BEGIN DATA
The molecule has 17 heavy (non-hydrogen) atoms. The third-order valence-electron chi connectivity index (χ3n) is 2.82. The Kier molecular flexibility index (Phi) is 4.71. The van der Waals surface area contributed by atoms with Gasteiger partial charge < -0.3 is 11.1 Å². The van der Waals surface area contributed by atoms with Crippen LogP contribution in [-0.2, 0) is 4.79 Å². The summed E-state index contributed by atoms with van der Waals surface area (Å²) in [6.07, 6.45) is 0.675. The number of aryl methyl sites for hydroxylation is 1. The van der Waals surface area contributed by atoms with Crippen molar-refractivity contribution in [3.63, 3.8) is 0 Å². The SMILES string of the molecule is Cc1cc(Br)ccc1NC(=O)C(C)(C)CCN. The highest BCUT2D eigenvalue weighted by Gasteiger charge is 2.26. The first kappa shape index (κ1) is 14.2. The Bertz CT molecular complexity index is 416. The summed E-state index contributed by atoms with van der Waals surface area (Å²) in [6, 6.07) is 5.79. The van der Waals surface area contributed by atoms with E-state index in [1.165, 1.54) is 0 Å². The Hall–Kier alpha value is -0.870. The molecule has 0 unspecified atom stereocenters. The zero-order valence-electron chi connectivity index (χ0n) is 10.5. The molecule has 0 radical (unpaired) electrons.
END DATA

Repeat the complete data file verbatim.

The molecule has 17 heavy (non-hydrogen) atoms. The third-order valence-electron chi connectivity index (χ3n) is 2.82. The Kier molecular flexibility index (Phi) is 4.71. The van der Waals surface area contributed by atoms with Gasteiger partial charge < -0.3 is 11.1 Å². The van der Waals surface area contributed by atoms with Crippen LogP contribution in [-0.2, 0) is 4.79 Å². The summed E-state index contributed by atoms with van der Waals surface area (Å²) in [6.07, 6.45) is 0.675. The number of aryl methyl sites for hydroxylation is 1. The van der Waals surface area contributed by atoms with Crippen molar-refractivity contribution in [3.63, 3.8) is 0 Å². The SMILES string of the molecule is Cc1cc(Br)ccc1NC(=O)C(C)(C)CCN. The highest BCUT2D eigenvalue weighted by Gasteiger charge is 2.26. The first kappa shape index (κ1) is 14.2. The Bertz CT molecular complexity index is 416. The summed E-state index contributed by atoms with van der Waals surface area (Å²) in [6, 6.07) is 5.79. The van der Waals surface area contributed by atoms with E-state index in [1.165, 1.54) is 0 Å². The Hall–Kier alpha value is -0.870. The molecule has 0 unspecified atom stereocenters. The zero-order valence-electron chi connectivity index (χ0n) is 10.5. The molecule has 0 radical (unpaired) electrons.